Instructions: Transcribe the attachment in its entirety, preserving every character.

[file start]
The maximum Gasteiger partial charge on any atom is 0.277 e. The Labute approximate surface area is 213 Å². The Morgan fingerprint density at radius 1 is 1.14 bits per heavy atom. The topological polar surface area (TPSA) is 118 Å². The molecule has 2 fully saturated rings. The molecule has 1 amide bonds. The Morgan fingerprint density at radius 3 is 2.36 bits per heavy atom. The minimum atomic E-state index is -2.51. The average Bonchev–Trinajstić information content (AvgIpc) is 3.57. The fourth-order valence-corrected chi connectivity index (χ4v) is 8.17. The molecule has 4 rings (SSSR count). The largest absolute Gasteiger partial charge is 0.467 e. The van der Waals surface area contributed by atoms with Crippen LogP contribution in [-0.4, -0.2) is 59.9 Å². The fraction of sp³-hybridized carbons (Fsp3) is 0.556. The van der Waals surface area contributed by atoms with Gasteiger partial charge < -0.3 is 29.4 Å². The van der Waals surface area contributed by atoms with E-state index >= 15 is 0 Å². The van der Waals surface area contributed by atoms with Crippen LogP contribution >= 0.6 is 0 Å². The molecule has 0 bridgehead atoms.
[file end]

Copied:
The maximum Gasteiger partial charge on any atom is 0.277 e. The Labute approximate surface area is 213 Å². The Morgan fingerprint density at radius 1 is 1.14 bits per heavy atom. The topological polar surface area (TPSA) is 118 Å². The molecule has 2 fully saturated rings. The molecule has 1 amide bonds. The Morgan fingerprint density at radius 3 is 2.36 bits per heavy atom. The minimum atomic E-state index is -2.51. The average Bonchev–Trinajstić information content (AvgIpc) is 3.57. The fourth-order valence-corrected chi connectivity index (χ4v) is 8.17. The molecule has 4 rings (SSSR count). The largest absolute Gasteiger partial charge is 0.467 e. The van der Waals surface area contributed by atoms with Crippen LogP contribution in [-0.4, -0.2) is 59.9 Å². The fraction of sp³-hybridized carbons (Fsp3) is 0.556. The van der Waals surface area contributed by atoms with Gasteiger partial charge < -0.3 is 29.4 Å². The van der Waals surface area contributed by atoms with E-state index >= 15 is 0 Å². The van der Waals surface area contributed by atoms with Crippen LogP contribution >= 0.6 is 0 Å². The molecule has 0 bridgehead atoms.